Could my 80 year old Dad start Jiu Jitsu? Well, it depends on the teacher. Sport school? Not on your life. How about a Gracie school, like Humaita? NOPE, I would like to see my Dad live some more years! 

The training regimen and methodology tends to favor the younger. However, Rener Gracie says, "Jiu Jitsu can be adapted to anyone." 

And I fully agree! Methodology is important. Today, there is so much emphasis on Randori, that it is weeding out the people who need Jiu Jitsu the most - the weaker of society. 

The Japanese created a brilliant concept of Kata, or prechoreographed routines, as a way to develop the fundamental ideas of the techniques, in a safe and predictable manner. Once someone showed proficiency in the Kata, then they moved onto Randori. 

So If the Jiu Jitsu school made their beginner class very focused on Kata, that is, prechoreographed drills, it definitely would make their programs a lot more accessible.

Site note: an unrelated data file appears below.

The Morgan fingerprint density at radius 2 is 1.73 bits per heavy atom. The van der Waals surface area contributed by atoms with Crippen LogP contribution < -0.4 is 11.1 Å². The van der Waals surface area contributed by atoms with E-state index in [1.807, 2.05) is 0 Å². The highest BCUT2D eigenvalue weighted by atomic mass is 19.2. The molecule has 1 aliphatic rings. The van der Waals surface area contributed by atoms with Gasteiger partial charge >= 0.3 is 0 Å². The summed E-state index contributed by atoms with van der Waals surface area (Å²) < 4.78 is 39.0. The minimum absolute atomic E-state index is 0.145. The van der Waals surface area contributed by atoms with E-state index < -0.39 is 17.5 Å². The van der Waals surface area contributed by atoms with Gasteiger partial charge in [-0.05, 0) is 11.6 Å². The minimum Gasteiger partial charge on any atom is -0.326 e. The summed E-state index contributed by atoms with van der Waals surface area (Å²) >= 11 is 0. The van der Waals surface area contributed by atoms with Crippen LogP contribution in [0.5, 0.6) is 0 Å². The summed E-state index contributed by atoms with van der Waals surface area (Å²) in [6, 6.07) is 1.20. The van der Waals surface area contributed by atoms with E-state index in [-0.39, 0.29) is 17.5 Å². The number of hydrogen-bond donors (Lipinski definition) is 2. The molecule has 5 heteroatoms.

Kata and forms have gotten a really bad rap, not because of the fact that it is not directly organic combat, but for people making their combat ability more than what it actually is by doing very good Kata. So I think the concept of Kata is not necessarily refuted, as much as the notion that someone deems themselves a high level master having focused more on Kata than Randori.

For a senior citizen starting out in Jiu Jitsu, I would say start with focusing on Kata first, to get your mind and body connected with the structure and geometries of the motions. Then work on timing and energy of the Kata.

Hopefully, after that, you will have developed some sound foundational attributes, and begin a very light and limited Randori. Over time, you can increase the scope of the Randori very progressively.

When people talk about particular Jiu Jitsu moves, I always think, yeah, that's cool, but could your mother or grandmother do that move to protect herself? If not, then what would you do or tell your mother or grandmother if she wanted to learn to protect herself?